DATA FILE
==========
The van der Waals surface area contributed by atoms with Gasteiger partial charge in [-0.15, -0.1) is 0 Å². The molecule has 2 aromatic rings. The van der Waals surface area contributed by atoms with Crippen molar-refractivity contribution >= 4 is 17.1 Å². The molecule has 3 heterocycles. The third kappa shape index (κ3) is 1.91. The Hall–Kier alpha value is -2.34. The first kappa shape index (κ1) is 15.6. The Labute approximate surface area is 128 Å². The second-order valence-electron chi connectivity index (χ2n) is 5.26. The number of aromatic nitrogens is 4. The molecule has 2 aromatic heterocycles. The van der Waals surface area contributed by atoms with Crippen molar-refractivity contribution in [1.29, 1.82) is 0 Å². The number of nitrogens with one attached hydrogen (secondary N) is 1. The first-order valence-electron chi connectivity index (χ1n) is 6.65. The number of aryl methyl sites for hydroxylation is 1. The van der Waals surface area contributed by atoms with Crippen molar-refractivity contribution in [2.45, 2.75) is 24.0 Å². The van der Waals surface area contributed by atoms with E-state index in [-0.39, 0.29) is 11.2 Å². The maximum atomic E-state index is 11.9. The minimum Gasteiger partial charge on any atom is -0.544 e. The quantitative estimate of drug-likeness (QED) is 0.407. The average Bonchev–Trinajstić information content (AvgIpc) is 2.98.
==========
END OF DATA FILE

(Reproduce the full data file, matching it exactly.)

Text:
The van der Waals surface area contributed by atoms with Gasteiger partial charge in [-0.15, -0.1) is 0 Å². The molecule has 2 aromatic rings. The van der Waals surface area contributed by atoms with Crippen molar-refractivity contribution >= 4 is 17.1 Å². The molecule has 3 heterocycles. The third kappa shape index (κ3) is 1.91. The Hall–Kier alpha value is -2.34. The first kappa shape index (κ1) is 15.6. The Labute approximate surface area is 128 Å². The second-order valence-electron chi connectivity index (χ2n) is 5.26. The number of aromatic nitrogens is 4. The molecule has 2 aromatic heterocycles. The van der Waals surface area contributed by atoms with Crippen molar-refractivity contribution in [1.29, 1.82) is 0 Å². The number of nitrogens with one attached hydrogen (secondary N) is 1. The first-order valence-electron chi connectivity index (χ1n) is 6.65. The number of aryl methyl sites for hydroxylation is 1. The van der Waals surface area contributed by atoms with Crippen molar-refractivity contribution in [2.45, 2.75) is 24.0 Å². The van der Waals surface area contributed by atoms with E-state index in [-0.39, 0.29) is 11.2 Å². The maximum atomic E-state index is 11.9. The minimum Gasteiger partial charge on any atom is -0.544 e. The quantitative estimate of drug-likeness (QED) is 0.407. The average Bonchev–Trinajstić information content (AvgIpc) is 2.98.